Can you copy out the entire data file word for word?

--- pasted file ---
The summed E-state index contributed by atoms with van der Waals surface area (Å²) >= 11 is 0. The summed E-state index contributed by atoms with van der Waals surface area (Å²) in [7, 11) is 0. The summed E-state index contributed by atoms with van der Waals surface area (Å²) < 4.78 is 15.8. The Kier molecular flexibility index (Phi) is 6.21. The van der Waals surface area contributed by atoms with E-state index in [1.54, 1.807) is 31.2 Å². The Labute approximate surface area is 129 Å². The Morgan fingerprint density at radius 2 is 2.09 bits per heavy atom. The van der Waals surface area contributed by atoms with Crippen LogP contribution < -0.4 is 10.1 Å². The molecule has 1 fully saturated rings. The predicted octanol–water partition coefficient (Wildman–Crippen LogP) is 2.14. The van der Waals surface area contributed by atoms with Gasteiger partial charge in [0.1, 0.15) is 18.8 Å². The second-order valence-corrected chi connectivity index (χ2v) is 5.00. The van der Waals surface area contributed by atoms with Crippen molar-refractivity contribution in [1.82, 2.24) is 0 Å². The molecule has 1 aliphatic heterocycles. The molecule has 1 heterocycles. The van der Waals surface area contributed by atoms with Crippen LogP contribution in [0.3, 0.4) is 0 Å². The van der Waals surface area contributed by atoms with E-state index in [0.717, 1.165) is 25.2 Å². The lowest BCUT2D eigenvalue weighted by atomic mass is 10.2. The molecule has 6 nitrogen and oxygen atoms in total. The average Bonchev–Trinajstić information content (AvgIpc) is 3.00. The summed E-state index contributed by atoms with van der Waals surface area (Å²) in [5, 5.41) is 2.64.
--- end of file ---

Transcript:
The summed E-state index contributed by atoms with van der Waals surface area (Å²) >= 11 is 0. The summed E-state index contributed by atoms with van der Waals surface area (Å²) in [7, 11) is 0. The summed E-state index contributed by atoms with van der Waals surface area (Å²) < 4.78 is 15.8. The Kier molecular flexibility index (Phi) is 6.21. The van der Waals surface area contributed by atoms with E-state index in [1.54, 1.807) is 31.2 Å². The Labute approximate surface area is 129 Å². The Morgan fingerprint density at radius 2 is 2.09 bits per heavy atom. The van der Waals surface area contributed by atoms with Crippen LogP contribution < -0.4 is 10.1 Å². The molecule has 1 fully saturated rings. The predicted octanol–water partition coefficient (Wildman–Crippen LogP) is 2.14. The van der Waals surface area contributed by atoms with Gasteiger partial charge in [0.1, 0.15) is 18.8 Å². The second-order valence-corrected chi connectivity index (χ2v) is 5.00. The van der Waals surface area contributed by atoms with Crippen molar-refractivity contribution in [1.82, 2.24) is 0 Å². The molecule has 1 aliphatic heterocycles. The molecule has 1 heterocycles. The van der Waals surface area contributed by atoms with Crippen LogP contribution in [0.3, 0.4) is 0 Å². The van der Waals surface area contributed by atoms with E-state index in [0.717, 1.165) is 25.2 Å². The lowest BCUT2D eigenvalue weighted by atomic mass is 10.2. The molecule has 6 nitrogen and oxygen atoms in total. The average Bonchev–Trinajstić information content (AvgIpc) is 3.00. The summed E-state index contributed by atoms with van der Waals surface area (Å²) in [5, 5.41) is 2.64.